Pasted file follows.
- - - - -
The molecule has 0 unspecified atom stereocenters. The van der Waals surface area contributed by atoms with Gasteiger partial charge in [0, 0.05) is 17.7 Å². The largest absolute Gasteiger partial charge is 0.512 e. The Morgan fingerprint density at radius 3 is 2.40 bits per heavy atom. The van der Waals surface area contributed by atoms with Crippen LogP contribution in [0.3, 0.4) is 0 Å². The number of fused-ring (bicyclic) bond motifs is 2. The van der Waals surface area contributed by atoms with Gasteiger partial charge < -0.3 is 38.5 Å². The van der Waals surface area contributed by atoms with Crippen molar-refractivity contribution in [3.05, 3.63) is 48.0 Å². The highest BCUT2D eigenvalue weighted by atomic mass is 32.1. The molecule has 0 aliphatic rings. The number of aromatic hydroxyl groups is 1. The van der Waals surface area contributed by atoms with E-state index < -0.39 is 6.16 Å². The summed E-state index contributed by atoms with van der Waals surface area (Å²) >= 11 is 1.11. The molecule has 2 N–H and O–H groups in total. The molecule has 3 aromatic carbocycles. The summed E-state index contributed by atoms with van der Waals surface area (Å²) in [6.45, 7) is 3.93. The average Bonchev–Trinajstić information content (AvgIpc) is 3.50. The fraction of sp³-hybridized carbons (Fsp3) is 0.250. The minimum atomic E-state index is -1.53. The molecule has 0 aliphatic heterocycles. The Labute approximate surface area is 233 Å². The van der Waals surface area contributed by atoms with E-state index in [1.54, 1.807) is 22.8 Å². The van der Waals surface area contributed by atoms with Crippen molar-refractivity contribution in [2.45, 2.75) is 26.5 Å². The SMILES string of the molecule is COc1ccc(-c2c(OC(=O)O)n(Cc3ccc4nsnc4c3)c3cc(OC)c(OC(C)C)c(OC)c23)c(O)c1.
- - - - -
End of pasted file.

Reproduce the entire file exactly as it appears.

The molecule has 0 unspecified atom stereocenters. The van der Waals surface area contributed by atoms with Gasteiger partial charge in [0, 0.05) is 17.7 Å². The largest absolute Gasteiger partial charge is 0.512 e. The Morgan fingerprint density at radius 3 is 2.40 bits per heavy atom. The van der Waals surface area contributed by atoms with Crippen LogP contribution in [0.3, 0.4) is 0 Å². The number of fused-ring (bicyclic) bond motifs is 2. The van der Waals surface area contributed by atoms with Gasteiger partial charge < -0.3 is 38.5 Å². The van der Waals surface area contributed by atoms with Crippen molar-refractivity contribution in [3.05, 3.63) is 48.0 Å². The highest BCUT2D eigenvalue weighted by atomic mass is 32.1. The molecule has 0 aliphatic rings. The number of aromatic hydroxyl groups is 1. The van der Waals surface area contributed by atoms with E-state index < -0.39 is 6.16 Å². The summed E-state index contributed by atoms with van der Waals surface area (Å²) >= 11 is 1.11. The molecule has 2 N–H and O–H groups in total. The molecule has 3 aromatic carbocycles. The summed E-state index contributed by atoms with van der Waals surface area (Å²) in [6.45, 7) is 3.93. The average Bonchev–Trinajstić information content (AvgIpc) is 3.50. The fraction of sp³-hybridized carbons (Fsp3) is 0.250. The minimum atomic E-state index is -1.53. The molecule has 0 aliphatic heterocycles. The Labute approximate surface area is 233 Å². The van der Waals surface area contributed by atoms with E-state index in [1.54, 1.807) is 22.8 Å². The van der Waals surface area contributed by atoms with Crippen molar-refractivity contribution in [2.45, 2.75) is 26.5 Å². The SMILES string of the molecule is COc1ccc(-c2c(OC(=O)O)n(Cc3ccc4nsnc4c3)c3cc(OC)c(OC(C)C)c(OC)c23)c(O)c1.